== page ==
from torch import nn

def __init__(self, size=1):
super().__init__()
self.output_size = size

def forward(self, x):

# https://docs.fast.ai/layers.html#Flatten
class Flatten(nn.Module):
def forward(self, x): return x.view(x.size(0), -1)

in_features = resnet.fc.in_features * 2
num_hidden = 512

Flatten(),
nn.BatchNorm1d(in_features),
nn.Dropout(0.5),
nn.Linear(in_features=in_features, out_features=num_hidden),
nn.ReLU(),
nn.BatchNorm1d(num_hidden),
nn.Dropout(0.5),
nn.Linear(in_features=num_hidden, out_features=2),
)

model = nn.Sequential(
nn.Sequential(*list(resnet.children())[:-2]),
)

Now that we have created our model, we are ready for training.

## Training

First we’ll need to specify that we’d like to use our GPU for training if possible. This will speed up the the training process by many orders of magnitude:

device = torch.device('cuda:0' if torch.cuda.is_available() else 'cpu')

Now we’ll write a couple helper functions to train a batch of images, and compute the accuracy on the validation set:

def train(train_loader, model, criterion, optimizer, scheduler):
total_loss = 0.0
model.train()
for i, (images, labels) in enumerate(train_loader):
print(f"Training: {i}/{num_batches}", end="\r")

scheduler.step()
images = images.to(device)
labels = labels.to(device)
outputs = model(images) # forward pass
loss = criterion(outputs, labels)
total_loss += loss.item() * images.size(0)
loss.backward()  # backprogagation
optimizer.step()

model.eval()
total_correct = 0
total_loss = 0.0
for i, (images, labels) in enumerate(valid_loader):
print(f"Validation: {i}/{num_batches}", end="\r")

images = images.to(device)
labels = labels.to(device)
outputs = model(images)
loss = criterion(outputs, labels)
_, preds = torch.max(outputs, 1)
total_correct += torch.sum(preds == labels.data)
total_loss += loss.item() * images.size(0)

return total_loss / size, total_correct.double() / size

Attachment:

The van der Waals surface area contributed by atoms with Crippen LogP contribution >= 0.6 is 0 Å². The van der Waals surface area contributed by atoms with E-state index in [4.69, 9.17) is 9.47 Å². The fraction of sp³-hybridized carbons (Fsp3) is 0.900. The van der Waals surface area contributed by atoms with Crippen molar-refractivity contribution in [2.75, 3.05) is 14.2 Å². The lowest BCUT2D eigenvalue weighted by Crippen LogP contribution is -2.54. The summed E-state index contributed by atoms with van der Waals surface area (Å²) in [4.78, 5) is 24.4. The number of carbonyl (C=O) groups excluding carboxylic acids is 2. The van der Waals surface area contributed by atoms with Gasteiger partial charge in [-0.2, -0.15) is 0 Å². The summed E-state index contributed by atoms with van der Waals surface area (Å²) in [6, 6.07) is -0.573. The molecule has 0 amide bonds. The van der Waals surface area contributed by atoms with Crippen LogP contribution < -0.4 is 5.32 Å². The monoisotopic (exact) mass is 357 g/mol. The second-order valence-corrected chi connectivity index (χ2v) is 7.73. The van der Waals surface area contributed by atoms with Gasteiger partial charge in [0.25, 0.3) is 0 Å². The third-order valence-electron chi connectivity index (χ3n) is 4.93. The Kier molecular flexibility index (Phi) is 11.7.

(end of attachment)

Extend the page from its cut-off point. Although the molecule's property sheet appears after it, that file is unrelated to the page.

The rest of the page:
Now we’ll write our main training loop. For determining the learning rate of each training batch, we’ll use a technique known as the 1 cycle policy. First outlined in Leslie Smith’s A disciplined approach to neural network hyper-parameters, the 1 cycle policy consists of training in two steps, first going from a low to high learning rate, second going from high to low. The result of this approach is a significantly reduced training time. At the time of writing there is an open pull request to implement the policy in PyTorch, but for now I will copy the code to onecyclelr.py

from onecyclelr import OneCycleLR

criterion = nn.CrossEntropyLoss()
optimizer = torch.optim.SGD(model.parameters(), lr=1e-3, momentum=0.9)
scheduler = OneCycleLR(optimizer, max_lr=1e-2, train_dl=train_loader, num_epochs=num_epochs)
print("epoch\ttrain loss\tvalid loss\taccuracy")
for epoch in range(num_epochs):
train_loss = train(train_loader, model, criterion, optimizer, scheduler)
valid_loss, valid_acc = validate(valid_loader, model, criterion)
print(f"{epoch}\t{train_loss:.5f}\t\t{valid_loss:.5f}\t\t{valid_acc:.3f}")

Now let’s train for 20 epochs. We should be able to see the training loss, validation loss, and accuracy improve with each epoch:

model = model.to(device)
fit(model, 20, train_loader, valid_loader)
epoch   train loss  valid loss  accuracy
0   0.34798     0.27957     0.884
1   0.28280     0.26708     0.890
2   0.26309     0.22680     0.910
3   0.24658     0.21298     0.915
4   0.23179     0.21183     0.916
5   0.21783     0.19479     0.925
6   0.20712     0.22531     0.910
7   0.19530     0.19304     0.926
8   0.18516     0.19552     0.924
9   0.17654     0.19245     0.924
10  0.16677     0.19898     0.924
11  0.15686     0.20403     0.920
12  0.14875     0.19843     0.923
13  0.13865     0.17180     0.934
14  0.12790     0.17552     0.937
15  0.11589     0.17024     0.939
16  0.10216     0.16268     0.943
17  0.08672     0.16580     0.944
18  0.07534     0.16721     0.945
19  0.06741     0.16350     0.946


We can see that as the model trained, we achieved an accuracy of almost 95% in the validation set! Just like my last post, a better way of evaluating a model’s diagnostic ability is by using the area under the ROC curve:

from sklearn.metrics import roc_curve, auc

model.eval()
preds = []
actual = []
outputs = model(images.to(device))
preds.append(outputs.cpu()[:,1].numpy())
actual.append(labels.numpy())
return np.concatenate(preds), np.concatenate(actual)

plt.title('Receiver Operating Characteristics'); plt.legend();